2) There is a practical limit to how much people will pay for hashing equipment, and this is also bounded. Expectations for ROI on mining equipment are bounded by network growth rate. When network hash power is not on the rise, ROI can be long term. When network hash power is on the rise, 100% ROI must be obtained within relatively short order (before the equipment becomes obsolete). Right now the time tolerance for 100% ROI on ASIC hardware is probably around 3 months from when it starts mining. If network hash rate growth slows, we'll tolerate longer term ROI just as we did with GPUs -- maybe a max of about 1 year. If we zoom out to the big picture, we can probably derive a ratio of  X BTC invested in mining must produce 100% return in X months. Right now mining returns are measured in BTC generated and mining fees. BTC reward keeps halving. Due to deflation (in terms of buying power), it's not likely that mining fees will rise per transaction, but we may experience some rise due to increased number of transactions. Still, there are only so many people on the planet, and ultimately only so many transactions that can go on (obviously we need to increase funding to our space program).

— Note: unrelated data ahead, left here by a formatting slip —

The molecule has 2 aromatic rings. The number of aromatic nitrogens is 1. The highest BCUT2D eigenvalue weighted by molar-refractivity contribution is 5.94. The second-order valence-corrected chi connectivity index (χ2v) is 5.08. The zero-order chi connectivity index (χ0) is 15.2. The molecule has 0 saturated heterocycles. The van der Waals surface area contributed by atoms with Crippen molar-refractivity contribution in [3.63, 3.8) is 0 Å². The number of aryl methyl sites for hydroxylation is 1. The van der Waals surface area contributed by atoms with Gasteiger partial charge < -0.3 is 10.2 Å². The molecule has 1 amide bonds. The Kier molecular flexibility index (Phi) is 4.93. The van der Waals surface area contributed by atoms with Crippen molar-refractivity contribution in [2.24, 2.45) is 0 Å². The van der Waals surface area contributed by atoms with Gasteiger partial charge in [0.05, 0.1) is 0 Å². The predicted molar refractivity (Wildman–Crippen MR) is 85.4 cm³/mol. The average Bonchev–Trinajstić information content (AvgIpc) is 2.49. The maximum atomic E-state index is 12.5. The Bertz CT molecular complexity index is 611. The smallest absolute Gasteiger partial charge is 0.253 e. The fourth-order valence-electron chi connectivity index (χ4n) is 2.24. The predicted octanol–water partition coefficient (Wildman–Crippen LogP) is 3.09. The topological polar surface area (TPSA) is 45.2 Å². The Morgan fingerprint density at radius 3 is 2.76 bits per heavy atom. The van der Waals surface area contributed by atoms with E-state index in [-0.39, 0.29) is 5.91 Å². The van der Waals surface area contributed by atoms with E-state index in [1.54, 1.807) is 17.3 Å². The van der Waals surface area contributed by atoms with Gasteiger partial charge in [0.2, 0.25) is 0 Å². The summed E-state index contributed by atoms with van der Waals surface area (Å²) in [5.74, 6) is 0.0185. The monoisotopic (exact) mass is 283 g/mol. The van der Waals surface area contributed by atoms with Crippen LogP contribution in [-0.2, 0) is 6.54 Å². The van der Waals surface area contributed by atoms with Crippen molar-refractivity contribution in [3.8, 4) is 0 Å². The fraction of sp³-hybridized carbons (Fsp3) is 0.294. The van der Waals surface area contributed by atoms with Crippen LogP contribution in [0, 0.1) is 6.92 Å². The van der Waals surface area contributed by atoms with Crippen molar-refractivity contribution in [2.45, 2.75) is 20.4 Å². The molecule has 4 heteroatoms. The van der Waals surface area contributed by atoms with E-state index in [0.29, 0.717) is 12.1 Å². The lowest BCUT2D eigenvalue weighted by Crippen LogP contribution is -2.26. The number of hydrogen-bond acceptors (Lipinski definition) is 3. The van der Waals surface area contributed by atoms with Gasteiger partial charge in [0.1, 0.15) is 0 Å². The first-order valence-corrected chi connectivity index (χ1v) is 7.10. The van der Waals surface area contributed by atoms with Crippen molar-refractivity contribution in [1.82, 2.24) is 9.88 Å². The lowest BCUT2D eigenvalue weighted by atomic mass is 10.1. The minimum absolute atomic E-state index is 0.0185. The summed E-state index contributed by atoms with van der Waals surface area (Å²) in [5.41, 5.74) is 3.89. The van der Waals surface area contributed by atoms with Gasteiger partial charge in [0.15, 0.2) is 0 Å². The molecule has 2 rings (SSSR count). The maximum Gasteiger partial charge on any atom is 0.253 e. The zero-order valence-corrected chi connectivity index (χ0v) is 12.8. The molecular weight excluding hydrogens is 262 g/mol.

3) Due to the increasing buying power of BTC, we will likely experience more technological leaps in the coming years. But they will still be constrained by the same limits. Cost of electricity is indeed a factor, but I would argue that it is negligible compared to how quickly your equipment becomes obsolete. Remember that we're calculating in BTC, not in USD.